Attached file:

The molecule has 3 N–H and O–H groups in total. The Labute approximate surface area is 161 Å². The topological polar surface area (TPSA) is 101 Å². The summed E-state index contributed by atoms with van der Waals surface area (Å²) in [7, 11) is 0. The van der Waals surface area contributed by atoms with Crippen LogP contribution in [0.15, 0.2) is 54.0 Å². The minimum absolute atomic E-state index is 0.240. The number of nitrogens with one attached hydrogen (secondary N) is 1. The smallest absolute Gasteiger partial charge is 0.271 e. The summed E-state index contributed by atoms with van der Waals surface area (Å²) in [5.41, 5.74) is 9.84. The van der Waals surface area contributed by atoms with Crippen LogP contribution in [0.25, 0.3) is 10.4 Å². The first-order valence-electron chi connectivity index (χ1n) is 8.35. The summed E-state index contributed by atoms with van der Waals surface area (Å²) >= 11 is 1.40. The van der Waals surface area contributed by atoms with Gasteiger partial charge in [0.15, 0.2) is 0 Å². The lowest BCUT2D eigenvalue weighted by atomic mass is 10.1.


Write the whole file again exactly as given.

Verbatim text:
The molecule has 3 N–H and O–H groups in total. The Labute approximate surface area is 161 Å². The topological polar surface area (TPSA) is 101 Å². The summed E-state index contributed by atoms with van der Waals surface area (Å²) in [7, 11) is 0. The van der Waals surface area contributed by atoms with Crippen LogP contribution in [0.15, 0.2) is 54.0 Å². The minimum absolute atomic E-state index is 0.240. The number of nitrogens with one attached hydrogen (secondary N) is 1. The smallest absolute Gasteiger partial charge is 0.271 e. The summed E-state index contributed by atoms with van der Waals surface area (Å²) in [5.41, 5.74) is 9.84. The van der Waals surface area contributed by atoms with Crippen LogP contribution in [0.25, 0.3) is 10.4 Å². The first-order valence-electron chi connectivity index (χ1n) is 8.35. The summed E-state index contributed by atoms with van der Waals surface area (Å²) >= 11 is 1.40. The van der Waals surface area contributed by atoms with Gasteiger partial charge in [0.15, 0.2) is 0 Å². The lowest BCUT2D eigenvalue weighted by atomic mass is 10.1.